She shed a few tears, screamed in frustration periodically, but she completed it all, able to figure out the problems herself. That meant that when she took the Compass math placement test at the first college she chose to attend, she knew she could do it herself. The particular Compass test they offered at that college worked beautifully. They started with the most difficult problems first. If the student could solve the most difficult ones, then the test was over, passed, fini. In this college students were seated in separate study carrels in a quiet, private space, could schedule the test at their convenience, anytime before the school year began. Those who couldn’t solve the more difficult problems worked backwards until they had worked to their level of understanding. My daughter was done in about ten minutes, told that she would not have to take any math during college. Yay! She was ready to celebrate on that issue alone. I mean, why should a fine arts major need to take college level math in the first place? Since 75% of college admissions do end up taking remedial math classes, this made her feel very good about her twenty weeks of self-directed high school math. Most of the other students she met had placed in remedial math.

By contrast, another college that had offered her a full-tuition scholarship, started with basic math, with students working their way up to higher math on their placement test. She hated that test, forced to take it in a crowded theater-style room, with other students looking over her shoulders and bumping elbows with her. She did not score well on that test, nor in that situation. They recommended remedial math. She complained about the testing situation to them. They said she had math anxiety, definitely needed the remedial math. She promptly turned down that scholarship.

The college she chose to attend was a prestigious state university that also offered her a full-tuition scholarship. But after two years on the Dean’s List, excelling at everything from environmental geology to microbiology, as well as her many studio art courses, she decided to look for something more appropriate for a self-directed learner. She found exactly what she wanted in a totally self-directed online degree program. They did require one math unit from her. She chose “sacred geometry” and loved it, setting up her own study course that revolved around the many aspects of math that really did relate to her creative work. And when they wanted her to earn some credits studying psychology and sociology, she asked if she could do CLEP exams for those subjects. They said yes and she studied a few weeks, took the exams at a college nearby, and completed those credits. After all, if she could do it with math, she knew she could do it with any subject. Motivation is truly the key.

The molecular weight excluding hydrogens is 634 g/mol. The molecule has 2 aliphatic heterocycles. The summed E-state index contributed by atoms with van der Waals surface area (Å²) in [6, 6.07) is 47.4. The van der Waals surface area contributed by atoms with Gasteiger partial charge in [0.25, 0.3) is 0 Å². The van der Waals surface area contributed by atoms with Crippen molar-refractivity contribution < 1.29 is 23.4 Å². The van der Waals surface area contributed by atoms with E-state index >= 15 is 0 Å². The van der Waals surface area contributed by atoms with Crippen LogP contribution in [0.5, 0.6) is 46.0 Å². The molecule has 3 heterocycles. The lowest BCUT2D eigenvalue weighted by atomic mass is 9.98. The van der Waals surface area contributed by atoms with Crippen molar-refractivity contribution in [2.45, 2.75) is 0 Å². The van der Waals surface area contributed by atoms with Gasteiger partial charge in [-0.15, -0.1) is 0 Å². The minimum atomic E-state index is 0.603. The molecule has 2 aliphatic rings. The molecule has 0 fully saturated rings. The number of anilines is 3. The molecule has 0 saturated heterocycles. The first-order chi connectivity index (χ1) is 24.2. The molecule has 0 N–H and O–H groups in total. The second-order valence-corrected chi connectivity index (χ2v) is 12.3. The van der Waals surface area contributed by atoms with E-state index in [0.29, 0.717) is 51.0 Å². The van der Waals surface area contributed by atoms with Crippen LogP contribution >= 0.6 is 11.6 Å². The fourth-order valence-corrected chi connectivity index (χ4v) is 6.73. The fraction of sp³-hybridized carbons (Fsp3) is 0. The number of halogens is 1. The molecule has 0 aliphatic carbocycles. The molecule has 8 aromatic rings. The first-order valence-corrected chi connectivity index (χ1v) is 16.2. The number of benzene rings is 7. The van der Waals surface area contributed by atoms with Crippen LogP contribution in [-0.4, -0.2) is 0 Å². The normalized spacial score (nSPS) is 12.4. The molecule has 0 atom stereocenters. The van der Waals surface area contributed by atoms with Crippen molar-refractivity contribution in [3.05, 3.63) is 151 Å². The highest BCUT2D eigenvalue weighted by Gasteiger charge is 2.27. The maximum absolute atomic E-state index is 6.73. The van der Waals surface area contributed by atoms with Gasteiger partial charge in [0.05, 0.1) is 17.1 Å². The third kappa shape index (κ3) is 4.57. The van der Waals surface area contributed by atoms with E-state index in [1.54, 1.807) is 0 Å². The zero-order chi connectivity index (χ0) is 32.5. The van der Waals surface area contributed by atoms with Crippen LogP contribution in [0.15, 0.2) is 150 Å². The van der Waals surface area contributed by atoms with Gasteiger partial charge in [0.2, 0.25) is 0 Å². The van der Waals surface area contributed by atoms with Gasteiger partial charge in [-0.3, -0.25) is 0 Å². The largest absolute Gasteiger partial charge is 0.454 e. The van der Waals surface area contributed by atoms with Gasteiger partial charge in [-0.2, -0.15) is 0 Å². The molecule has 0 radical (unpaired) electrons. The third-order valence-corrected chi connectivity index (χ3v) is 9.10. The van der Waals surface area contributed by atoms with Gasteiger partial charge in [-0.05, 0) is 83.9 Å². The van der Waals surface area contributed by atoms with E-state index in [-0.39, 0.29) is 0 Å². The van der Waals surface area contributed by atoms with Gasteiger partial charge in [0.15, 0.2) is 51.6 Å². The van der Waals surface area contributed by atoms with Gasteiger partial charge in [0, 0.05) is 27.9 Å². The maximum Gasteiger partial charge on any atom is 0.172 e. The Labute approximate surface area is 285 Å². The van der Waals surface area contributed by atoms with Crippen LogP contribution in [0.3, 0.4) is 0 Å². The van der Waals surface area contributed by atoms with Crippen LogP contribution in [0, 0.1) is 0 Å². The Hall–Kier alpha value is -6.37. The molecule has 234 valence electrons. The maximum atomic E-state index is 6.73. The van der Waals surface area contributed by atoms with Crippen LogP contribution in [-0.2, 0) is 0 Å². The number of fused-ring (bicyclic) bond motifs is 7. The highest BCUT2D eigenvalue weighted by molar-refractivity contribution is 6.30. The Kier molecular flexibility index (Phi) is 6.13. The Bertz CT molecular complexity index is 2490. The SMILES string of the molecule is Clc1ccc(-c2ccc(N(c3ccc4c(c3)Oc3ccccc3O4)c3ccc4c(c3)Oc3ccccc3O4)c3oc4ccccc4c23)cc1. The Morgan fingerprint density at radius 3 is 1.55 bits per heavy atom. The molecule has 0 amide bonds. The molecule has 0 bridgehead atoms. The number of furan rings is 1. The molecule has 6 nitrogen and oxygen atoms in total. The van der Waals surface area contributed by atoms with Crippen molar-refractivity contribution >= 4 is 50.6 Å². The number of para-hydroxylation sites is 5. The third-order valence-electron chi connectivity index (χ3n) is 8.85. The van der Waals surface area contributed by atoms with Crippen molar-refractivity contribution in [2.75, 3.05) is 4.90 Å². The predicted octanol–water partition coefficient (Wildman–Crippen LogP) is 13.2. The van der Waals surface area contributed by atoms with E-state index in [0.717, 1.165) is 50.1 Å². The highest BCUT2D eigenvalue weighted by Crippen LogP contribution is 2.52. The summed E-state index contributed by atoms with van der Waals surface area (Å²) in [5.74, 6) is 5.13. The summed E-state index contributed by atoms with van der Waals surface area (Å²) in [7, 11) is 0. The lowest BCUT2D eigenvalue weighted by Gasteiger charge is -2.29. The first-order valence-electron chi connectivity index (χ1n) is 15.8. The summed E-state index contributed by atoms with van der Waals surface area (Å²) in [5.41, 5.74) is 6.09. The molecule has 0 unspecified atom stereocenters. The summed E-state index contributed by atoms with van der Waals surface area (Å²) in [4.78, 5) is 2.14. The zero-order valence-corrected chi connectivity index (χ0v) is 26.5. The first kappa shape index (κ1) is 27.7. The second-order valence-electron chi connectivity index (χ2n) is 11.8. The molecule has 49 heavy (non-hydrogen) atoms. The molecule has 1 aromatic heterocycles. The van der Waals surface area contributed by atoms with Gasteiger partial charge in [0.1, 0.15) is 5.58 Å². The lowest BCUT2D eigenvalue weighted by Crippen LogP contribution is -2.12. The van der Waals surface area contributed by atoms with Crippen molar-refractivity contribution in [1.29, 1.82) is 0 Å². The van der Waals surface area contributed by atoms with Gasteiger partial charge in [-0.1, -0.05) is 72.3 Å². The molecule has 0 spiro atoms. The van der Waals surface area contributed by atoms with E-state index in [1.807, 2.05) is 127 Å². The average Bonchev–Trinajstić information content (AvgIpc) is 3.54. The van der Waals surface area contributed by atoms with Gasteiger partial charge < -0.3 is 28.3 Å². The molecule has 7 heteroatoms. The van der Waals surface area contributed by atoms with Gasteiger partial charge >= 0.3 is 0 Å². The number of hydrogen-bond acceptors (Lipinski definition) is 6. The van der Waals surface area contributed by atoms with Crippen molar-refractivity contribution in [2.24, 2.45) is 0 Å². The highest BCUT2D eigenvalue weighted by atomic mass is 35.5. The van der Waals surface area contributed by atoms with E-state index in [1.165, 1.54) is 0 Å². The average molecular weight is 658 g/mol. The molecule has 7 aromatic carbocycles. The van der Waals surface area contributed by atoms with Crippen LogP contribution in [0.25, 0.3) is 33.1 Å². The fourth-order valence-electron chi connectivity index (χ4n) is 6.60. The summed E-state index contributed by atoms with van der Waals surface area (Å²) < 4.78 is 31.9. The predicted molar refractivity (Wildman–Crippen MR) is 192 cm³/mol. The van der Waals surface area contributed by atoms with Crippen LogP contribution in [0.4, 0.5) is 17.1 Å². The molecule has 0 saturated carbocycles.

Comment by N. Curry — March 17, 2010 @ 4:28 pm

I wonder if physical brain maturation came in to play also on many levels such as managing anxiety, clearer abstract thinking, etc.

Comment by Sue — March 17, 2010 @ 7:42 am |

Once upon a time I did really well on the SAT with only middle-school math. I couldn’t understand how high-schoolers, who’d had four years more math, could get worse scores than I had. Even though they claim it’s no longer an IQ test, it’s still more about problem-solving than about content. I can do the problems, and my students know the material, but I have trouble explaining to them how they should know how to solve it.

Comment by Jillian — April 4, 2010 @ 8:55 pm |

Yeah, it’s a very interesting story about how the SAT originated as an “IQ test.” Then eventually Stanley Kaplan figured out you could study for it, so it couldn’t really be said to test innate intelligence. But the high-difficulty problems are tricky, because it’s not such a straight-forward, “when you see this, do that” type of process. So it can be hard to teach students what to do. What have you tried?

Christina

Comment by christinag503 — April 5, 2010 @ 8:13 pm |